Elisha Gray and Alexander Graham Bell almost simultaneously invented the telephone in the 1870s. The invention was a series of electric cables through which sound could be transmitted. Bell is universally recognized as the inventor of the telephone because he patented the invention first. The telegraph was the primary mode of long-distance communication at the time, and Bell’s attempts to improve the telegraph system led to the invention of the telephone.
The telegraph system was an inadequate form of communication because it required users to learn Morse code and it wasn’t possible to send more than one message at the same time. Bell discovered that it might be possible to create a “harmonic telegraph” through which differently pitched sounds could be transmitted through the same wire.
Gardiner Green Hubbard, an attorney and Bell’s father-in-law, bankrolled his experiments. Hubbard’s motive was to disrupt Western Union Telegraph Company’s communications monopoly in the United States. But unbeknownst to Hubbard, Bell and Thomas Watson, an electrician, were planning to create a device that could transmit human speech instead of Morse code messages.
In 1875, Bell and Watson consulted with Joseph Henry, the director of the Smithsonian Institute, who encouraged them in their pursuits. By June of that year, they had created a device that could send different tones to the recipient. The missing element was a membrane that could translate the tones into electronic signals and reproduce them as audible sounds.
On March 10, 1876, Bell successfully made a telephone call to Watson in an adjacent room. He was only 29 years old.
The Telephone: Important Dates
- 1874: Alexander Graham Bell discovered the principal concept of the telephone.
- 1876: Only a few hours before Elisha Gray, Bell invented the first telephone.
- 1877: In the U.S., the first outdoor telephone cables were constructed, stretching only three miles. Soon after, the first telephone company was started.
- 1878: Subscribers were able to exchange telephone calls even when they didn’t have direct lines via an exchange system.
- 1879: Subscribers in the first telephone directory were differentiated by number instead of by name, which allowed one person to have multiple numbers.
- 1880s: Telephone service was no longer just for local calls. Subscribers were able to make long-distance phone calls that were wired through metallic circuitry.
: Hammond V. Hayes developed a central battery system through which all telephones within a single exchange shared one battery instead of individual batteries. He was later issued a patent for the discovery.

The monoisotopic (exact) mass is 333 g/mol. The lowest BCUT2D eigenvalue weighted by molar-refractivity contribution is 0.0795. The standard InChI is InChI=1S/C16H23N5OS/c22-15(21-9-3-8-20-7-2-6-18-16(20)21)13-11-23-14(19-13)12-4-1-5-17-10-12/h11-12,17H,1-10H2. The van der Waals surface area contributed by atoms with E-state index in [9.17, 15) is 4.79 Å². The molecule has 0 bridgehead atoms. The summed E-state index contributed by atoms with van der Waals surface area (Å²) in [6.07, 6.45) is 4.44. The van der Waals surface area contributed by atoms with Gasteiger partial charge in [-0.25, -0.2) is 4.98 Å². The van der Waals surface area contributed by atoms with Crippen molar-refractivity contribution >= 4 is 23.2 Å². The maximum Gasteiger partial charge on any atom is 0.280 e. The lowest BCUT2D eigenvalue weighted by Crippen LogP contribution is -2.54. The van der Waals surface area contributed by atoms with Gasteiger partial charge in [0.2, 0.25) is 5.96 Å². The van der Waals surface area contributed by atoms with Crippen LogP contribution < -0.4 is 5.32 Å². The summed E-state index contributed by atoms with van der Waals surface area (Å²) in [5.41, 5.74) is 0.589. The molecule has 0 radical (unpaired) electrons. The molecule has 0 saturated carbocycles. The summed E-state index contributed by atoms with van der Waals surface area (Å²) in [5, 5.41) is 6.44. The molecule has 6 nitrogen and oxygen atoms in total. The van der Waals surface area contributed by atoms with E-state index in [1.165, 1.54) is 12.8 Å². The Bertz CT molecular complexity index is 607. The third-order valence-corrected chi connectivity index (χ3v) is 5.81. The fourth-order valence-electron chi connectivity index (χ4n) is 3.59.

- 1891: An undertaker in Kansas City, Almon Strowger, invented the first automatic dialing system because he thought operators were conspiring to direct his customers to his competition. This system was patented and became known as the Strowger switch.
- 1900: The first pay phone was set up in Hartford, Connecticut.
- 1904: The Bell Company experimented with the “French phone,” in which the receiver and transmitter shared the same handset.
- 1911: American Telephone and Telegraph (AT&T) initiated a hostile acquisition of the Western Union Telegraph Company by secretly purchasing the majority of the company’s stock.
- 1918: The U.S. alone had approximately ten million Bell telephones in service.
- 1921: Phantom circuits allowed phone companies to switch large numbers of calls, which made it possible for three phone calls to occur on two wire sets.
- 1927: Customers in New York and London were the first users to receive transatlantic international phone service via radio waves.
- 1936: Bell Labs started researching electronic telephone exchanges, which led to the development of the electronic switching system (ESS).
- 1946: The first commercial cell phone service launched, using radio wave technology.
- 1947: Long-distance phone calls were made with microwave radio technology.
- 1947: Bell Laboratories invented the transistor.
- 1955: Transatlantic telephone cables were laid for the first time.
- 1962: NASA launched Telstar, the first international communications satellite in the world.
- 1980s: The development of fiber-optic cables expanded the potential for telephone service providers to handle a huge volume of calls.
- 1980 to Present: Cell phones advanced from basic devices to Wi-Fi-capable smartphones. A cellular phone receives seamless transmissions through its singular cell transmitter.
Alexander Graham Bell
Bell’s first successful use of the telephone he invented was when he called his colleague, Watson, in the adjoining room and asked to speak with him. Bell later founded a telephone company, which had a monopoly over phone communications in the U.S. for decades. The lab named after him, Bell Labs, made several important telecommunications innovations, such as the transistor and the electronic switching system.
The Telegraph and Morse Code
Samuel Morse created Morse code so that it could be used to send messages through telegraph wires. The telegraph was the antecedent to the telephone. Users could send messages, but the receiver couldn’t hear the voice of the sender. Most of us no longer use Morse code on a daily basis, but it’s still used by amateur radio operators.
Additional Information on Telephone History